We are eating out rather than shopping with the first retail figures for the year showing spending at cafes and restaurants up 4.3 per cent in January.
The Australian Bureau of Statistics says purchases of food from supermarkets and convenience stores were flat in January after slipping a seasonally-adjusted 0.5 per cent in December. Spending in specialty stores lifted 0.2 per cent, spending on household goods fell 1.8 per cent.
Retail spending in the ACT grew 2.1 per cent in January, well above the national average of 0.3 per cent.
Half of the growth in spending in the ACT came from extra spending in cafes and restaurants.
TD Securities economist Annette Beacher said, ''It seems the 0.50 point mortgage rate cut in late 2011 was celebrated by eating out''.
''Consumers are spending, but increasingly on services, not all reflected in the retail figures.''
ACT and Region Chamber of Commerce and Industry chief executive Chris Peters said he was pleasantly surprised by the January retail figures.
''A lot of major stores heavily discounted in December to try and attract trade and that includes the stores where there was literally 40 and 50 per cent off,'' Dr Peters said.
''My concern was that would have brought forward a lot of the January sales results so I was expecting January to be worse than otherwise might be the case.''
Dr Peters said the results indicated Canberra residents were less concerned about the global financial situation and about federal political uncertainty than they had been late last year.
''This has shown that confidence is stronger, that people are less concerned than they were pre-Christmas and while we're not going to set any records, it does mean that retailers have a future and they can survive,'' he said.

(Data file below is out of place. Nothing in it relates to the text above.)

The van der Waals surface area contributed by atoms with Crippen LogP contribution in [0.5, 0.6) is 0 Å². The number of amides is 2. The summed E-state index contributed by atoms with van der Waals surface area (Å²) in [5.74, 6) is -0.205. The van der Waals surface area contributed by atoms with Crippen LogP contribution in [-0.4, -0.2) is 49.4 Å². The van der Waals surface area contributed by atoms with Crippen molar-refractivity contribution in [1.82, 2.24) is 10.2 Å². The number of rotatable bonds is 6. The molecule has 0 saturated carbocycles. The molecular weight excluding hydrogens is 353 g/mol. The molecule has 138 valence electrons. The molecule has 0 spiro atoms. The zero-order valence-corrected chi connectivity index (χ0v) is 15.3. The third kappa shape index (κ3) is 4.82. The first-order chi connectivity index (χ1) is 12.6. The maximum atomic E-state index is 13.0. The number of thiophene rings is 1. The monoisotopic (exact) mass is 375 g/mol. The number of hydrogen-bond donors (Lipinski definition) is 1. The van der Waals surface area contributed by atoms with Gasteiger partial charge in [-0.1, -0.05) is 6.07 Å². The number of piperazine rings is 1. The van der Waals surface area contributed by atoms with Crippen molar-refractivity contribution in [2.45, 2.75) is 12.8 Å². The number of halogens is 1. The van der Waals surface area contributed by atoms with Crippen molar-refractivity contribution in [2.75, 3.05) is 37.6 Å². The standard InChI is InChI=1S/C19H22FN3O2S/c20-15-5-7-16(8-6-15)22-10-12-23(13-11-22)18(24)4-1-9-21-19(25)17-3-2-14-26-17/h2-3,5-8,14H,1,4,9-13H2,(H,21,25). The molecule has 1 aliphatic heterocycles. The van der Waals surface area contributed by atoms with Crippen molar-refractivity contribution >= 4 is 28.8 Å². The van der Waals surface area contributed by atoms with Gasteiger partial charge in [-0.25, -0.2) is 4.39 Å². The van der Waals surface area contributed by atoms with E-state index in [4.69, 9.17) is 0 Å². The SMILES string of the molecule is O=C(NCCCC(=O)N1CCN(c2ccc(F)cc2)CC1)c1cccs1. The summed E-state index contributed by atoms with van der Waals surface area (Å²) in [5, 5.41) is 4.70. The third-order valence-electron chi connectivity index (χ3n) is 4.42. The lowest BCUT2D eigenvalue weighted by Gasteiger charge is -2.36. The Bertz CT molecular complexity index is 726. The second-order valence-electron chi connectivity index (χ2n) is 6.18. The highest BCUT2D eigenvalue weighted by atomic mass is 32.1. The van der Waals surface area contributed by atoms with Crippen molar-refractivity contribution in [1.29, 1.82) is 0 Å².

Reserve Bank figures released yesterday show borrowing for housing weak, with lending up 0.2 per cent in January after growth of 0.3 per cent in December. The annual growth rate of 5.3 per cent is the worst in 35 years.
The Housing Industry Association count shows new home sales slipped a seasonally adjusted 6.4 per cent in January to an 11-year low led down by a 19.6 per cent slide in sales of new detached homes in Victoria.
HIA chief economist Harley Dale said, ''Victoria for a long time propped up new home building in Australia and now the reverse is occurring''.
''Other large markets are not filling the void.''
Separate Bureau of Statistics figures released yesterday show spending on new homes down 1.5 per cent in the December quarter. Spending on renovations fell 3.1 per cent.
Total construction spending slipped 4.6 per cent after climbing 11.7 per cent to a new record high the previous quarter.
Westpac economist Andrew Hanlan said the construction industry was running hot and cold.
''Infrastructure work in the mining states of Queensland, Western Australia and the Northern Territory is booming,'' he said.
''Work in the south-eastern states is declining.''